Learn to code in C++ (lesson 1) - Hello, World!

in steemiteducation •  7 months ago

I hope you have followed my previous post on getting an IDE installed? If so, let's start coding 😁

We are going to start with a very basic program - one that simply displays "Hello, World!" on your display. Type the following program into your IDE:

#include <iostream>
using namespace std;
int main()
{ cout << "Hello, World!"; return 0; }

Now compile and run your program. Your program should have displayed "Hello, World!" on your screen like this:

Hello, World!

You might have extra text before and/or after the output - this is OK - it is all dependant on the IDE that you are using.

Our program worked, but our programming style was not very good. Our programs need to be written "neatly" so that they are easier to read. It is good programming style to leave open lines, use new/separate lines for new statements and to indent our code between curly brackets (to name a few). As we progress with these lessons we'll be keeping an eye out on our programming style 😉

Retype the program above so that it looks like this:

#include <iostream>
using namespace std;

int main() { cout << "Hello, World!"; return 0; }

So why do we type #include at the beginning of the program? This allows us to use a header file called iostream. Header files allow us to use additional instructions in our programs. The io in iostream stands for input/output and allows us (in this case) to output text onto our display using the cout instruction.

And what about using namespace std? Well, all the names defined in iostream belong to a "namespace", specifically std. Hence we have to include this too.

int main() and return 0 go hand in hand. int main() declares a header for the main function (all programs need a main function). Here we are specifically returning an integer (hence int) and will be returning a value of 0. Don't worry too much about this - this will be explained later on when we deal with functions.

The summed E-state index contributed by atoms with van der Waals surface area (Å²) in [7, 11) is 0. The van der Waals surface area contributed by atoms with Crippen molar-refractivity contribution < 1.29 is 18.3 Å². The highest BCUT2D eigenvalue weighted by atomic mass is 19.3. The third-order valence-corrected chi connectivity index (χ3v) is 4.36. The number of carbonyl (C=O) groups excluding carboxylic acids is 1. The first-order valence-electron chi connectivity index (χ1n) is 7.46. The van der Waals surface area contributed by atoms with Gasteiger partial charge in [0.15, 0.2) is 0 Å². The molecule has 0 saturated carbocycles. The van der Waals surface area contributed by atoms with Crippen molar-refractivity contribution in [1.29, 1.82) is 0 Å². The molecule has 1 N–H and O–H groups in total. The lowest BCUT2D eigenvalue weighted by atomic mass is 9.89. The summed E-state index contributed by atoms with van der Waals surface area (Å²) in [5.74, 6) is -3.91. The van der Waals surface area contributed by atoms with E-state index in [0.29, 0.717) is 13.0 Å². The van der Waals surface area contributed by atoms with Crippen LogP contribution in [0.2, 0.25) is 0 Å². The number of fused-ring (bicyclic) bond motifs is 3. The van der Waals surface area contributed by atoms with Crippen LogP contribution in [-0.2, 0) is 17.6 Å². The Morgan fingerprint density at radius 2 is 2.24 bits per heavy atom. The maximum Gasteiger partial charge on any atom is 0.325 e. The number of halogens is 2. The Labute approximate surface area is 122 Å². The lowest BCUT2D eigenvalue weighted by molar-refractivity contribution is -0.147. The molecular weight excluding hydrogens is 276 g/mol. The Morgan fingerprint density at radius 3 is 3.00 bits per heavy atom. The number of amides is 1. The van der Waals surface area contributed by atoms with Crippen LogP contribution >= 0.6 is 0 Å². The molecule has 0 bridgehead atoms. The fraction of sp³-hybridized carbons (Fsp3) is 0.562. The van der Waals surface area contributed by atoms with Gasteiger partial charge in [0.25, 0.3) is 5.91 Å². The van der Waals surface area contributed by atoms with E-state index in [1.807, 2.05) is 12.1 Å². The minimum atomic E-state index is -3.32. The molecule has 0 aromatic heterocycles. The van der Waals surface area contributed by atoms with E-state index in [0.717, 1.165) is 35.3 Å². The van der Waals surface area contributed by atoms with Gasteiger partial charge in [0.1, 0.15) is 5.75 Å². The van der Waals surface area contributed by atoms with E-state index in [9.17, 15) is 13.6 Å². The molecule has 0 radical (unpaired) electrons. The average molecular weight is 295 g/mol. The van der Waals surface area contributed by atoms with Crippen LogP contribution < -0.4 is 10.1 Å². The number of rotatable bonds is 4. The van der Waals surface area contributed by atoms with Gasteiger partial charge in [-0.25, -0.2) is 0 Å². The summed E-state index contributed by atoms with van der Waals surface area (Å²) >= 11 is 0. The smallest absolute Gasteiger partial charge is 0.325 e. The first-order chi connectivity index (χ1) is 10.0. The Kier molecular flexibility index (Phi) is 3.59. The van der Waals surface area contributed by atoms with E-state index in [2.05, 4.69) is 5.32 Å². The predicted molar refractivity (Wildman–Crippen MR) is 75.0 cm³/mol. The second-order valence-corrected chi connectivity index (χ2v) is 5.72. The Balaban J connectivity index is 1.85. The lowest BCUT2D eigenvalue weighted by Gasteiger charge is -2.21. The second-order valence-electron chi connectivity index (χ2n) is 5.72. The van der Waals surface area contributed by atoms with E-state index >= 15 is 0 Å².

All statements have to end with a semicolon. Here we used two statements - one to display the text on the display and one to return the value of 0. Always remember to end all statements with a semicolon otherwise your program will not run!

Lastly, did you wonder about the cout << part? Well, cout stands for "console out" and tells our program to display whatever we place after the << operator.

So, how was your first attempt at coding? Not too difficult, right? I know our program is quite simple still at this stage, but not to worry, your skills will progress as we continue.

Interested in additional content, including activities and solutions?
See my blog here.

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This should be so beneficial to people wishing to learn to code, will share this around @cheeto.blue to let people know.


Thanks a mil @joanstewart - I certainly hope some ppl can learn from it 😁

Really Thanks For Share it's help for me.


Glad you enjoyed it 😁 There are more lessons to come 😉

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